The horses come from bas relief sculptures in the mausoleum of the Tang Emperor Taizong (circa 636-649 AD). These were portraits of six of his most heroic chargers, but they are now split up and spread over several museums throughout the world. The Tang elite loved and respected their horses. I have a special affinity for them, having been born in the year of the horse.
Yes, I have a whole storeroom filled with plastic boxes of Indian brocades, silks, organzas, velvets, toile, embroidered bits, whole costumes.... I've already decided to be an opera singer in my next life, and a master chef in the life after that, but if I get enough lives, I would be a fashion designer in one of them.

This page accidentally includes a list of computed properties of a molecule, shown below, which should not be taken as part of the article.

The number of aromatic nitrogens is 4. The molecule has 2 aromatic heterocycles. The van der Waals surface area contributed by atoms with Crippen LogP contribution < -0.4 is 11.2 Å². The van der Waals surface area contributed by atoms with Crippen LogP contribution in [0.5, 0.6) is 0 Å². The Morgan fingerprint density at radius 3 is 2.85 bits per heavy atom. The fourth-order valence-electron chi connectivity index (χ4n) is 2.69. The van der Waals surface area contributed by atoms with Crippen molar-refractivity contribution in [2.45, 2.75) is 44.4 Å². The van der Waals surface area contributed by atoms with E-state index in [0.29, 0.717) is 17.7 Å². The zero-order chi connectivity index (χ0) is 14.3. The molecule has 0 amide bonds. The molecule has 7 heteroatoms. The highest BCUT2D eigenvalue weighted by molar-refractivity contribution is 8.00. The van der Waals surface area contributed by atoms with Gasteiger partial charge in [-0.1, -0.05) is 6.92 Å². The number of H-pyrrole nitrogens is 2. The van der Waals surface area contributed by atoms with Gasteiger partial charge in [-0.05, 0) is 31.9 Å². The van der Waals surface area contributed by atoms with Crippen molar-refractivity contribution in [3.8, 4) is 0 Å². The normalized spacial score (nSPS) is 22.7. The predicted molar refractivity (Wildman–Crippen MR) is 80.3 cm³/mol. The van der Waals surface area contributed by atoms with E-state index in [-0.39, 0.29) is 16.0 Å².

There's no doubt I have always identified with the heroes of Chinese history and literature. To be strong, fast, decisive and just; diligent and unbowed by adversity: those are ideals I have always aspired to. They require a certain level of self-understanding, which naturally lends one self-confidence and pride. I try to imbue the women in my paintings with the same spirit. In the hands of male artists, women are either weak creatures, pretty to look at and possess, or they are fearful and dangerous. I see women differently. There is nothing contradictory about a strong woman who understands her capabilities and strives to conquer her limitations. Her beauty isn't in the softness of her flesh but in the iron of her determination and the grace with which she executes every movement. I'm striving after the same clarity in my own work: every brushstroke should have purpose and meaning. Every element in the painting from color to line to composition should be balanced, poised. Chinese martial art has shown me that beauty is strength and wisdom. - from an interview in the Journal of Asian Martial Arts